I’m just starting to play around with docker, and I’ve been investigating the use of CoreOS for deploying a cluster of docker containers. Though I’ve only been using it for a week, I really like what I’ve seen so far. CoreOS is makes it very easy to cluster together a group of machines using etcd, and in particular, I really like their fleet software, which allows you to manage systemd units (which you can use to run docker containers) across an entire CoreOS cluster. Fleet makes it easy to do things like high availability, failure recovery, and other useful things without too much extra effort right out of the box. The one piece missing is how to connect the containers together. There are some ways they’ve documented to do it, but honestly most of the ways I’ve seen on the internet consist of a bunch of shell script glue that feels really hacky to me.

In the docker community, something called the ‘ambassador’ pattern has emerged, which is this idea of proxying connections to container A from container B via container P, and container P has enough smarts in it to transparently redirect connections to many different containers depending on parameters. However, most of the stuff I’ve found on the web is very labor intensive and full of nasty shell scripting that is easy to mess up.

Jeff Lindsay has created the first stage of what I think is a really good general solution to this problem — namely, his projects called registrator and ambassadord. Registrator listens for docker containers to startup, and automatically adds them something like etcd or consul. You link your containers to ambassadord, and when your container tries to make an outgoing connection, it will do a lookup to figure out where the connection needs to go, and connect you there. It’s pretty easy, with very little configuration needed for the involved containers.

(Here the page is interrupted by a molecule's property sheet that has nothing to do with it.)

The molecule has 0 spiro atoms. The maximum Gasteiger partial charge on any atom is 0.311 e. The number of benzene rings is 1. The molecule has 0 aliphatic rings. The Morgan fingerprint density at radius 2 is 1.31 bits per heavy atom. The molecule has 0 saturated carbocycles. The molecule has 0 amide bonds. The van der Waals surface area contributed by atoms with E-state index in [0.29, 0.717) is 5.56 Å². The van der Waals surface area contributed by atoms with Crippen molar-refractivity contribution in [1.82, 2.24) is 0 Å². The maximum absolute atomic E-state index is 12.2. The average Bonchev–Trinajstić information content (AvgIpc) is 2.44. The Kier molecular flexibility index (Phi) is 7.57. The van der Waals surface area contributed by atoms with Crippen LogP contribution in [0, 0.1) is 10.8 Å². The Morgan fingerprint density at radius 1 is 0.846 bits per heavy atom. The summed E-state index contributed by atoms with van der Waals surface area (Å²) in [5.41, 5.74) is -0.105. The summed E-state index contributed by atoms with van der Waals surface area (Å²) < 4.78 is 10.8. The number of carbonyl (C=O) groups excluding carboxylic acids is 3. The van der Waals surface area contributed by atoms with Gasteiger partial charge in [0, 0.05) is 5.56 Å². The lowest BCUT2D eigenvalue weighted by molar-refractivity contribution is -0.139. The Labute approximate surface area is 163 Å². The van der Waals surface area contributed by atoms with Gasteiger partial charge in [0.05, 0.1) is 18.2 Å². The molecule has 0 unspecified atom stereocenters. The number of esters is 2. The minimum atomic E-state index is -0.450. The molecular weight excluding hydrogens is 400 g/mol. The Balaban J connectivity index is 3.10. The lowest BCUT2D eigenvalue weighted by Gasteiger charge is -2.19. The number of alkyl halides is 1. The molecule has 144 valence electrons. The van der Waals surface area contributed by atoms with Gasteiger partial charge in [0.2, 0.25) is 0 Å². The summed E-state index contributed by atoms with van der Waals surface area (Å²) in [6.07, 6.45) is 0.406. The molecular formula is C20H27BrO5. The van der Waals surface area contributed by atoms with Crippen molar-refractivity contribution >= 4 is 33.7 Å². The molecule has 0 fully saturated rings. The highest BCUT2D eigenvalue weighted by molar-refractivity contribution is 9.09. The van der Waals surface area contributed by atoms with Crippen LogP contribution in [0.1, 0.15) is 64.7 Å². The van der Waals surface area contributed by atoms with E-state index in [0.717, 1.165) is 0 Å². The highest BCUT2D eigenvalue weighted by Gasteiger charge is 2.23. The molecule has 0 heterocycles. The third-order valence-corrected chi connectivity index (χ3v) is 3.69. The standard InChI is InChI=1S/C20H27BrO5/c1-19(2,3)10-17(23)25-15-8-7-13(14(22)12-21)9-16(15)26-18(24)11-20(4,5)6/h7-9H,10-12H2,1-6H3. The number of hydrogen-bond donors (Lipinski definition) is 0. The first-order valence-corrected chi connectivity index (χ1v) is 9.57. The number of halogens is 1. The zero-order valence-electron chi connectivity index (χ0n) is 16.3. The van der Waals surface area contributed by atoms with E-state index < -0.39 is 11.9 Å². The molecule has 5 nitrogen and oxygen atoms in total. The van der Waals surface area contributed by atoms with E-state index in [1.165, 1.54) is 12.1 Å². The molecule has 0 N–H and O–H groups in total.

CoreOS already ships with etcd built-in, so CoreOS + registrator + ambassadord seems to be a great combination to me. I’ve modified CoreOS’s sample vagrant cluster to demonstrate how to use these to connect containers together.

(more…)

Transparently use avro schemata (.avsc) files in a python module

Sunday, June 8th, 2014

One of the cool things about avro is that it has bindings in a couple of different languages. However, I think the only one that has native code generation support for working with avro objects is Java, which makes working with avro in the other languages a bit harder. Here’s a simple way to load your schemata dynamically (and if you don’t want to write your schemata by hand, then using maven you can generate it from AVDL files using the tip from my previous post).